“A happy soul is the best shield for a cruel world.” Atticus – Happiness
How do you stay happy in a cruel world?
When bad things happen, students have to make choices about how they’ll protect themselves. Some choose to fight back against the people or events which caused them pain, thinking that they have the power to change the world into something better. Others recoil and focus on changing their internal attitude, hoping that by doing that they can maintain happiness no matter what happens.
Join Steve and Dan Fouts with Adrienne Borders for a conversation about the best ways to navigate a cruel world. Should we turn inward and make our own happiness or is there a better way to build a shield so we can survive?
Image source: Wikimedia Commons © Marie-Lan Nguyen
Hello, Steve and Dan Fouts here. We’re veteran educators from Illinois who’ve created the Teach Different podcasts to model how to have unforgettable conversations using a super simple three step protocol and quotations from some of the world’s great thinkers. This protocol works with students of all ages and all types of classrooms, and can be used in online or face-to-face environments. So, if you’re a teacher, administrator, social emotional learning specialist, or anybody who loves the art of conversations, you’ve come to the right place. Welcome.
Dan Fouts: 00:37
Well, welcome everybody to The Teach Different podcast this week. We have a quote from Atticus, who was a Greco Roman politician and Sophus who served as the Roman senator. Okay, so we’re going way back here for our quotation today on happiness, where some other themes might emerge from the quote that we’ll share. We’ll do that in a minute, of course. But just to remind everybody, if you’re new to the Teach Different podcast, we have a protocol that we follow for this conversation where we look at a quote, we talk about the claim of the quote, what does it mean, and then about halfway into the conversation, we’ll shift to the counterclaim of the quote, which is the way to obviously push against whatever the author of the quote is saying. That’s when it really heats up, so to speak. Then we like to end with an essential question to give you something to think about and something for your students to think about. Now we’re going to have one guest today, Adrian, and she’ll be introducing herself in a minute here. But remember, we’re going to be discussing this as educators, but we really want you to take this quotation back to your students, if you think it’s something they would find valuable. So, with that, let’s get started.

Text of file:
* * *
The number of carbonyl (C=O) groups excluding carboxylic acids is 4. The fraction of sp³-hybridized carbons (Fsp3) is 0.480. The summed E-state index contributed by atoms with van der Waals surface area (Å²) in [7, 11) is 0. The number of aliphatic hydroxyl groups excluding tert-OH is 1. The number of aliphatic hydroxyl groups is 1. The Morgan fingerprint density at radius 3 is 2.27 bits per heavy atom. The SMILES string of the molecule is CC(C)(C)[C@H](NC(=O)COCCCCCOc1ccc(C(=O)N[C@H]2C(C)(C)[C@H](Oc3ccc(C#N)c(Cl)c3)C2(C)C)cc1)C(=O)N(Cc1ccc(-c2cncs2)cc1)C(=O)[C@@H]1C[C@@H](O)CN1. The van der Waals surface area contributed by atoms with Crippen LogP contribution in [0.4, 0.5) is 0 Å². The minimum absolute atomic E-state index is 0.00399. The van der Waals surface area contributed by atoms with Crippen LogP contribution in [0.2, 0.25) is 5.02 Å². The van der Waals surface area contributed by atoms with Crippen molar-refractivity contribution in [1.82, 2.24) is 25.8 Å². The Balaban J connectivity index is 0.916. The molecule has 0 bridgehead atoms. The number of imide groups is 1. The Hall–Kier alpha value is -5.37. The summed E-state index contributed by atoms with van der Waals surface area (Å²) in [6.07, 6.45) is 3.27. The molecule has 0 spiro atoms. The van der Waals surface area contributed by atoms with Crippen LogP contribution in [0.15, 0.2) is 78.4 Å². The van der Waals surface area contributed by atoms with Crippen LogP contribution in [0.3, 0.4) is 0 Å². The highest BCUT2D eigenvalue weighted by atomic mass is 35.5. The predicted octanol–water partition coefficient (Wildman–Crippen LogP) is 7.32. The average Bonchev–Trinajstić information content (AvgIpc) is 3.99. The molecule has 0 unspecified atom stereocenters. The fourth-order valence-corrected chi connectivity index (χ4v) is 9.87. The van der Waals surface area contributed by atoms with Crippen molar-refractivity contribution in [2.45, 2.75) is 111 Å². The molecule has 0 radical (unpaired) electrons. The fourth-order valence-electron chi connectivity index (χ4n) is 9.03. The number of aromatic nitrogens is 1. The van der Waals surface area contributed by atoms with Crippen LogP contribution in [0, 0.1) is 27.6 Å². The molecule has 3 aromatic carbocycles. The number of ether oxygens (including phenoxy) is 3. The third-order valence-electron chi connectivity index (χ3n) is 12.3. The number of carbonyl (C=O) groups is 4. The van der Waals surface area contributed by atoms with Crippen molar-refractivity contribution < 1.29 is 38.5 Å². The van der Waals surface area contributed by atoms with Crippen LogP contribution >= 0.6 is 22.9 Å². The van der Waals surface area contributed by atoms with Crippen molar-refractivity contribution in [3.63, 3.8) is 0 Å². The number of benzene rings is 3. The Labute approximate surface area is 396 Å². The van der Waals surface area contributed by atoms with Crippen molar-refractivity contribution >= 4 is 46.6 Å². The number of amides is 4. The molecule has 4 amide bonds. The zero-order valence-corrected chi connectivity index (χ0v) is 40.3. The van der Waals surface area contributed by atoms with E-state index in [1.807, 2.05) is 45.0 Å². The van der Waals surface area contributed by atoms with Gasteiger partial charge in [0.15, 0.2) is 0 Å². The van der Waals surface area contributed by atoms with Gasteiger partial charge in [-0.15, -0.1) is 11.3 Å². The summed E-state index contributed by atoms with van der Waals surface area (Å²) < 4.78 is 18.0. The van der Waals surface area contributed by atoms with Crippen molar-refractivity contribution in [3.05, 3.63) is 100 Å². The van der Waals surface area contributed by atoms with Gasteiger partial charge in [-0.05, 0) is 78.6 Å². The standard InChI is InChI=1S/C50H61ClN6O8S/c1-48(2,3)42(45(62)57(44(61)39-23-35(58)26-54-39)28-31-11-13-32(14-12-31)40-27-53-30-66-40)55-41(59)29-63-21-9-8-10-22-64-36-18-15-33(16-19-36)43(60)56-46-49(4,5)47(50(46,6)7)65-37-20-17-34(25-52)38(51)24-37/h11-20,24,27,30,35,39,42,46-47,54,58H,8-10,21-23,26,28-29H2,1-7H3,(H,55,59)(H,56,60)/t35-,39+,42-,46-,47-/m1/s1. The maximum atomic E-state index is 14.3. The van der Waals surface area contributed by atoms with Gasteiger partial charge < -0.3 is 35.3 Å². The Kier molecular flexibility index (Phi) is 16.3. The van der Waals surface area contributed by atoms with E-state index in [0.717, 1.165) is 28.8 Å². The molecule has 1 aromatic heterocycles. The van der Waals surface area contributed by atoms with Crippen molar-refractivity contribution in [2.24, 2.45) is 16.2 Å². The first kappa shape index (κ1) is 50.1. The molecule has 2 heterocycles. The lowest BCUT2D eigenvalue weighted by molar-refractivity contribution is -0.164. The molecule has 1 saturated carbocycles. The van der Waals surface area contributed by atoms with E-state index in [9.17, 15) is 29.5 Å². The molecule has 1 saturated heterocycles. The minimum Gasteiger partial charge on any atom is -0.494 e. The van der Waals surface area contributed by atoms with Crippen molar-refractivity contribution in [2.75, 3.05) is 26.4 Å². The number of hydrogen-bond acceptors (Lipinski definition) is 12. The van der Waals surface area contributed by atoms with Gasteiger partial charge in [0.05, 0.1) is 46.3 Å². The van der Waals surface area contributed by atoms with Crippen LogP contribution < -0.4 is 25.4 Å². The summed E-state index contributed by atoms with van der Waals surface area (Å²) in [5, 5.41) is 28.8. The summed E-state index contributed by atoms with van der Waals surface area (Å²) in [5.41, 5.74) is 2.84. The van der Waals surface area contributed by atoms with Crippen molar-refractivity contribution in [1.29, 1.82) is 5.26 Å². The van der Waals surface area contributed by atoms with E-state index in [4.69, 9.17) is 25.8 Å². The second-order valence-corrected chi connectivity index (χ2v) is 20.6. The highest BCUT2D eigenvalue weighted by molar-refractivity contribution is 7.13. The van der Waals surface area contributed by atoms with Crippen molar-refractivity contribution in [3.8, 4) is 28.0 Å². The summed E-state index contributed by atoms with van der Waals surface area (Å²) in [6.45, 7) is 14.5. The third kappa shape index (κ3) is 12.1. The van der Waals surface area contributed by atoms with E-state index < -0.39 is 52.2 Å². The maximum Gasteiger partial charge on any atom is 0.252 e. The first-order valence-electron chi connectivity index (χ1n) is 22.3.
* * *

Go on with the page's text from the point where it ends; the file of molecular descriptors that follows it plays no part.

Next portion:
Here is the quote. A great one I think. “A happy soul is the best shield for a cruel world.” Alright, would anyone like to begin? What does this mean?
Adrienne Borders: 2:25 – Claim
I can start us off. My name is Adrienne Borders, and I teach in a small city in Sonoma County in Northern California. I’ve been a classroom teacher for about four years non-consecutively. In those four years, I’ve somehow taught almost all social studies courses, which has been a fun ride. How I interpreted this quote is that your happiness, or your inner peace, does not have to be determined by the problems of the world around you. That was just kind of how I tried to translate it into my own everyday language. Inner peace can be attained and not broken down by injustice or a lack of humanity that you might experience from other people. I don’t know if that’s how you two also interpreted it.
Steve Fouts: 3:18
That was really close to mine. I like the phrase inner peace. The end of the quote talks about a best shield for a cruel world, and the only way to have that shield is to have something inner, because the outer is not doing well. I like that phrase, inner peace. I’m thinking of putting a quote like this on the board. My first thought is that I would circle the word cruel, maybe even before I asked for the claim of the quote, and just get everybody on the same page as to what this word means in this context. I think that maybe even asking the students, In what way is the world cruel sometimes?
Dan Fouts: 4:19
Yeah, that’s interesting. I like the idea of starting with what is cruel to you. How do you define what cruel is? We know, I would hope, the kids would probably start talking about the pandemic immediately. Like you talk about cruelty. What happened in the last year? I mean, no one really expected this and all of the things that have happened as a result of it. They might talk about that. What else, Adrian, do you think they would talk about? Earthquakes and natural disasters? What do you think that’s interesting?
Adrienne Borders: 4:50